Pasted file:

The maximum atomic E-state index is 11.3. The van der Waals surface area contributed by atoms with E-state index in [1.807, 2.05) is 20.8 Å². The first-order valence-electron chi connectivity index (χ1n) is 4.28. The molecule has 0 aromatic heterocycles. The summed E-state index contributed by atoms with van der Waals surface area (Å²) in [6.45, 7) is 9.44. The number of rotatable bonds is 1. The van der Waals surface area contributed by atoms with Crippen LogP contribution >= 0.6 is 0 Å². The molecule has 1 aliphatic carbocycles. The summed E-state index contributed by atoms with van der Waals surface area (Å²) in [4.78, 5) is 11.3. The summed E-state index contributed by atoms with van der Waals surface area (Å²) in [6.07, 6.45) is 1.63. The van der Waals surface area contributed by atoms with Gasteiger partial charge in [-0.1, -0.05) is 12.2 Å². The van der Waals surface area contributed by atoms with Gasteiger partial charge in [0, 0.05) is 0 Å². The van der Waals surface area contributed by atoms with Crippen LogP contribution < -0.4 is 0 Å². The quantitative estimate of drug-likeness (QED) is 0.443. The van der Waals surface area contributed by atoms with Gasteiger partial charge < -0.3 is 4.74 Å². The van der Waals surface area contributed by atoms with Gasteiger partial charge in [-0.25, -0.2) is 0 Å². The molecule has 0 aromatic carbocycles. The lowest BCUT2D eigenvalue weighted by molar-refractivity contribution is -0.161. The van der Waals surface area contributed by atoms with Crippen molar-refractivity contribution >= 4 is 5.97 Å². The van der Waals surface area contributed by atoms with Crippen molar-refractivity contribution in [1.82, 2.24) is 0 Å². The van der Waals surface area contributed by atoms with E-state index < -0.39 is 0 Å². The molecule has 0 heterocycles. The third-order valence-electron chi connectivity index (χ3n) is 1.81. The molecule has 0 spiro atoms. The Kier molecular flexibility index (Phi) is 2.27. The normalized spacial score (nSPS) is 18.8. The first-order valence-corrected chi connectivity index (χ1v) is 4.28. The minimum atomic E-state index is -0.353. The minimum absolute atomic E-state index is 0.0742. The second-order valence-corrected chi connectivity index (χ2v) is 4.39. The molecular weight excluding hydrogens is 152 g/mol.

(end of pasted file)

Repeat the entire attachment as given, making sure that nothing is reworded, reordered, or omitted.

The maximum atomic E-state index is 11.3. The van der Waals surface area contributed by atoms with E-state index in [1.807, 2.05) is 20.8 Å². The first-order valence-electron chi connectivity index (χ1n) is 4.28. The molecule has 0 aromatic heterocycles. The summed E-state index contributed by atoms with van der Waals surface area (Å²) in [6.45, 7) is 9.44. The number of rotatable bonds is 1. The van der Waals surface area contributed by atoms with Crippen LogP contribution >= 0.6 is 0 Å². The molecule has 1 aliphatic carbocycles. The summed E-state index contributed by atoms with van der Waals surface area (Å²) in [4.78, 5) is 11.3. The summed E-state index contributed by atoms with van der Waals surface area (Å²) in [6.07, 6.45) is 1.63. The van der Waals surface area contributed by atoms with Gasteiger partial charge in [-0.1, -0.05) is 12.2 Å². The van der Waals surface area contributed by atoms with Gasteiger partial charge in [0, 0.05) is 0 Å². The van der Waals surface area contributed by atoms with Crippen LogP contribution < -0.4 is 0 Å². The quantitative estimate of drug-likeness (QED) is 0.443. The van der Waals surface area contributed by atoms with Gasteiger partial charge < -0.3 is 4.74 Å². The van der Waals surface area contributed by atoms with Gasteiger partial charge in [-0.25, -0.2) is 0 Å². The molecule has 0 aromatic carbocycles. The lowest BCUT2D eigenvalue weighted by molar-refractivity contribution is -0.161. The van der Waals surface area contributed by atoms with Crippen molar-refractivity contribution >= 4 is 5.97 Å². The van der Waals surface area contributed by atoms with Crippen molar-refractivity contribution in [1.82, 2.24) is 0 Å². The van der Waals surface area contributed by atoms with E-state index < -0.39 is 0 Å². The molecule has 0 heterocycles. The third-order valence-electron chi connectivity index (χ3n) is 1.81. The molecule has 0 spiro atoms. The Kier molecular flexibility index (Phi) is 2.27. The normalized spacial score (nSPS) is 18.8. The first-order valence-corrected chi connectivity index (χ1v) is 4.28. The minimum atomic E-state index is -0.353. The minimum absolute atomic E-state index is 0.0742. The second-order valence-corrected chi connectivity index (χ2v) is 4.39. The molecular weight excluding hydrogens is 152 g/mol.